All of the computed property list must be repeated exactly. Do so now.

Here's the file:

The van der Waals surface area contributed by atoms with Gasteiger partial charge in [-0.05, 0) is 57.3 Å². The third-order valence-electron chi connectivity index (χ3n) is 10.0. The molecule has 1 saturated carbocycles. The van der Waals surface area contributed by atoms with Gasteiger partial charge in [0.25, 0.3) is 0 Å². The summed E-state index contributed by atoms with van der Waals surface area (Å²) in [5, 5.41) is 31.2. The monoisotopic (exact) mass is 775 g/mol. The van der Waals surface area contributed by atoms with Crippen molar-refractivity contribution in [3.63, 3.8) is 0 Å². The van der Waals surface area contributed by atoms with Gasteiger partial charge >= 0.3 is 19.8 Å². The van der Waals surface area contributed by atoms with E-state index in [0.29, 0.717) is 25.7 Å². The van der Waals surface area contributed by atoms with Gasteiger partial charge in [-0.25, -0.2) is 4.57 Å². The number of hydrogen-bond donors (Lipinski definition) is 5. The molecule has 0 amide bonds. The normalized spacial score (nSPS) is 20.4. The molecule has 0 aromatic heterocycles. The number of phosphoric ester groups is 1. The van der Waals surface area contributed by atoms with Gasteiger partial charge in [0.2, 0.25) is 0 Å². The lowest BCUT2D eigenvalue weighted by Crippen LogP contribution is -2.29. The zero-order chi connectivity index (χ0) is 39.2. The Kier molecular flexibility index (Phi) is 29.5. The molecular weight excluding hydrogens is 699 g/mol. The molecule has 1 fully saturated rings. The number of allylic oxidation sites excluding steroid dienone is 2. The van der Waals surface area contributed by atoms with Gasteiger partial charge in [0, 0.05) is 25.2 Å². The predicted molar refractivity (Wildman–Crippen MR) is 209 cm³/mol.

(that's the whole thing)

The van der Waals surface area contributed by atoms with Gasteiger partial charge in [-0.05, 0) is 57.3 Å². The third-order valence-electron chi connectivity index (χ3n) is 10.0. The molecule has 1 saturated carbocycles. The van der Waals surface area contributed by atoms with Gasteiger partial charge in [0.25, 0.3) is 0 Å². The summed E-state index contributed by atoms with van der Waals surface area (Å²) in [5, 5.41) is 31.2. The monoisotopic (exact) mass is 775 g/mol. The van der Waals surface area contributed by atoms with Crippen molar-refractivity contribution in [3.63, 3.8) is 0 Å². The van der Waals surface area contributed by atoms with Gasteiger partial charge >= 0.3 is 19.8 Å². The van der Waals surface area contributed by atoms with E-state index in [0.29, 0.717) is 25.7 Å². The van der Waals surface area contributed by atoms with Gasteiger partial charge in [-0.25, -0.2) is 4.57 Å². The number of hydrogen-bond donors (Lipinski definition) is 5. The molecule has 0 amide bonds. The normalized spacial score (nSPS) is 20.4. The molecule has 0 aromatic heterocycles. The number of phosphoric ester groups is 1. The van der Waals surface area contributed by atoms with Gasteiger partial charge in [0.2, 0.25) is 0 Å². The lowest BCUT2D eigenvalue weighted by Crippen LogP contribution is -2.29. The zero-order chi connectivity index (χ0) is 39.2. The Kier molecular flexibility index (Phi) is 29.5. The molecular weight excluding hydrogens is 699 g/mol. The molecule has 1 fully saturated rings. The number of allylic oxidation sites excluding steroid dienone is 2. The van der Waals surface area contributed by atoms with Gasteiger partial charge in [0, 0.05) is 25.2 Å². The predicted molar refractivity (Wildman–Crippen MR) is 209 cm³/mol.